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Stem cells conduct cartilage regeneration but are not directly involved

Therapy with mesenchymal stem cells, the so-called progenitor cells of connective tissue, holds great promise for the regeneration of cartilage tissue. But how stem cell therapy contributes to the healing of damaged connective tissue has been unclear. Debate has centered on whether the injected cells promote regeneration or stimulate the body's own cells to proliferate.

A new strategy has now enabled researchers from the Department of Biomedical Sciences at the University of Veterinary Medicine (Vetmeduni), Vienna, to solve the question.

The problem was that a marker protein was recognized by the immune system of the recipient as a non-self protein, leading to the rejection of the injected stem cells. The Vetmeduni scientists were able to overcome this limitation and show that progenitor cells do not participate directly in cartilage regeneration, but serve to "animate" the process.

"To date, it has not been possible to show what an injection of stem cells really does in an animal model," explained Reinhold Erben, M.D., DVM, the senior author of the study published recently in JCI-Insight. "The problem is that you have to track the cells with particular proteins that the immune system of the recipient recognizes as non-endogenous and, thus, potentially harmful. The resulting rejection of the injected cells has prevented the validation of their mode of action.”

To overcome this, the research team developed special donor and recipient lines of mice and rats that expressed an artificially introduced human cell-surface protein, the placental alkaline phosphatase (ALPP), on all their cells to enable them to be  traced.  In addition, the ALPP of the recipient line differed from that of the donors at a single amino acid. As the two protein variants are almost identical, the immune system cannot distinguish the body's own cells from those of the donor.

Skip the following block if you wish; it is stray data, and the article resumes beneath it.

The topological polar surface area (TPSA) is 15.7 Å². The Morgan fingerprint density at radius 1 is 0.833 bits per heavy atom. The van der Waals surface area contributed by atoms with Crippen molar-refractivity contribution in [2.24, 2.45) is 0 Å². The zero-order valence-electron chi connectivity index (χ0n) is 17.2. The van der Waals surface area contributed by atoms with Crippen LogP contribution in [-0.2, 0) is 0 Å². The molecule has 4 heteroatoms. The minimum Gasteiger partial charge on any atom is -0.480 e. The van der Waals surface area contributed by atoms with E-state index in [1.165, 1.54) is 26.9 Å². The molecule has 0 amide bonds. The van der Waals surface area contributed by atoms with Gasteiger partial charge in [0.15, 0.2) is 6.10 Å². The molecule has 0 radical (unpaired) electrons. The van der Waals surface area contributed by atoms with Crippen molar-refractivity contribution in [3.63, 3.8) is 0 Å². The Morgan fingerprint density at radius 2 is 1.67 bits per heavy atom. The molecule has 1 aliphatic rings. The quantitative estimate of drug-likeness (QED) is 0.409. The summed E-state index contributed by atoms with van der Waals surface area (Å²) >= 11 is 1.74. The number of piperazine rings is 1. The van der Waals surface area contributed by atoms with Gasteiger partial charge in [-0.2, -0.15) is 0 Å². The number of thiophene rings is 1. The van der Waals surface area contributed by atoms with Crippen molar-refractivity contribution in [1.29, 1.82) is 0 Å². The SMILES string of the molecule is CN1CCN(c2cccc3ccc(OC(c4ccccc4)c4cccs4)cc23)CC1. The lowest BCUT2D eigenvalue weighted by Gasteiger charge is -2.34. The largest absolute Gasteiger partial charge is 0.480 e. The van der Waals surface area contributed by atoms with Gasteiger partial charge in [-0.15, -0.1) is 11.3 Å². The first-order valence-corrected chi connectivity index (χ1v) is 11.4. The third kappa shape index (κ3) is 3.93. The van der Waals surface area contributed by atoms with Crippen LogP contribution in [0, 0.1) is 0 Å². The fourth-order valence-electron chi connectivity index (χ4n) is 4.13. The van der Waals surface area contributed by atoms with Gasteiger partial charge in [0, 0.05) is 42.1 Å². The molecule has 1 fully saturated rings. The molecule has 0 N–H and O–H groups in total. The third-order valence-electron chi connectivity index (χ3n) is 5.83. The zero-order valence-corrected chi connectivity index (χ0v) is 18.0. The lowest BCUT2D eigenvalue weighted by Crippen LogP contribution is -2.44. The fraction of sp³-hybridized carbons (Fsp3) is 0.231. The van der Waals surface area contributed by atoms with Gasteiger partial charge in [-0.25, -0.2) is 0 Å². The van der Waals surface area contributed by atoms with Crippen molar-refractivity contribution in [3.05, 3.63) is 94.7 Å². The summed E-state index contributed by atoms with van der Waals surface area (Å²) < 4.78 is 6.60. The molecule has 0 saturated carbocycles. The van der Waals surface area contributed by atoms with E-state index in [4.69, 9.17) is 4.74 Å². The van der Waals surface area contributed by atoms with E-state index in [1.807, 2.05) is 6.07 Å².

"Moreover, the mutation inactivates the otherwise heat-stable protein at high temperatures, allowing the recipient cells to be differentiated from the donor cells during the experiment," Dr. Erben explained.

The idea of using a protein variant both to enable the detection of the tracking molecule and to deceive the immune system of the recipient lines can be applied in other animal models. ALPP – like the green fluorescent protein, GFP and luciferase – is commonly used as a marker protein. “Unlike other tracking molecules, the two variants represent the perfect combination for stem cell research,” said Dr. Erben.

The use of a double transgenic system without the loss of immunocompetence should support stem cell research in fields other than cartilage regeneration.

"Our results contribute to our understanding of stem cell therapy, as they show for the first time that therapy stimulates the body's own cells to promote the regeneration of damaged connective tissue, such as cartilage," Dr. Erben concluded.

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DOI: 10.1172/jci.insight.87322